1: Be Willing to Sell. Outlining some of the core principles he conveys to his students, Highbarger begins with the ability to sell the idea, the offering, and the business. “You’ve got to knock on some doors and talk to people, raise some capital and be an advocate for your business,” he affirms. “If you can’t handle that the company won’t go very far.”

2: Know Your Customers. “The people I know who have been successful entrepreneurs, including some of the richest people in the world, have a passion for talking to their customers,” he says. “I’ve known Bill Gates for years, and he makes a point of talking to people wherever he can. Bill Marriott is well into his 70s, but when he visits a city he will visit three or four hotels and personally greet hundreds of customers. If you don’t have that kind of mentality you’re not going to be successful.”

3: Seek Input from Others. “I don’t care who you are, you don’t know everything,” Highbarger asserts. “I was touring a factory with Jack Welch one time and he stopped several times just to talk to people and get their input. He told me, ‘That’s how I find out what’s really going on around here. By the time the message gets to me from this floor, it’s completely unrecognizable.’ Michael Dell, Bill Gates, they all had people who coached them at some point, and were instrumental in their success. People who get too focused on themselves, their own business, and their own view of the world are the ones that make the huge mistakes generally.”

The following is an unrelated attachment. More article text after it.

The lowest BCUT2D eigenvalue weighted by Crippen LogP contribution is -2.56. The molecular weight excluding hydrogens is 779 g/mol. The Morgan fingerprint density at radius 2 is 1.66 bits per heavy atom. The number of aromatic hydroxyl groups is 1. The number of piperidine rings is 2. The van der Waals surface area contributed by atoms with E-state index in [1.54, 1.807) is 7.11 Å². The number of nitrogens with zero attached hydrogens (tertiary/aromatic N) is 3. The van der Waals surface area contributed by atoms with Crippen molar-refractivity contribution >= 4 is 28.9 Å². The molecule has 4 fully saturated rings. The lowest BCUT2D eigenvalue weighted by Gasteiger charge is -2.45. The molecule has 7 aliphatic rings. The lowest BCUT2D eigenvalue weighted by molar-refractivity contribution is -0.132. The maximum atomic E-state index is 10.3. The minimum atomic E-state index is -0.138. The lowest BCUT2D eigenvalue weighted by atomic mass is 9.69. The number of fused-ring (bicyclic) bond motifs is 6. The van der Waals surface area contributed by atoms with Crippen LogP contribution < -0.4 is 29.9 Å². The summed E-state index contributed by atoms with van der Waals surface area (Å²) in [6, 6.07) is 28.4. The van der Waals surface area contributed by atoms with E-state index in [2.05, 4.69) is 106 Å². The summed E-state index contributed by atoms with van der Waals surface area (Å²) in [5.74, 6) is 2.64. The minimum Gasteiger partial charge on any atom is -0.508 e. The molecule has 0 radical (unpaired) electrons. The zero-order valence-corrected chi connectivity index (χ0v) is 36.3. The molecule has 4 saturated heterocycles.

Serres credits the success of Piryx to following these principles. “Piryx today is not what Piryx was four years ago. What started out as a political giving platform has shifted to a more generic global giving platform. Why? Because our customers asked for it.”

 

Absorbing the Fundamentals of  Startup

Highbarger doesn’t stop with tips and war stories. “We spend a lot of time focusing on developing the offering,” he explains. “We talk about marketing, finance and management as they relate to an entrepreneurial venture. How do you maximize your marketing in a situation where you don’t have a lot of resources? How do you spread resources to get the maximum return?”

His discussions also encompass project management and business development principles. “An entrepreneur begins with nothing, and on day X you have to be up and operating,” he explains to his students. “Meanwhile, money is being spent and you’re not making an income.”

Some of these lessons are best learned by experience, but Highbarger seeks to soften some of the bumps along the way for new entrepreneurs. “I feel a bit like their first consultant, one of many coaches they’ll learn from over the course of a rewarding career.”

Former student Serres concurs. “Working with folks like Highbarger won’t necessarily save you from those bumps, but he can offer you the personal and professional tools you need to get back up and fight another day.”

Updates on Tom Serres (as of 2-2013)

Serres: Data Has Been the Linchpin of 2012 Election

The Inside Story of the Largest, Crowdfunded Series A Round of All Time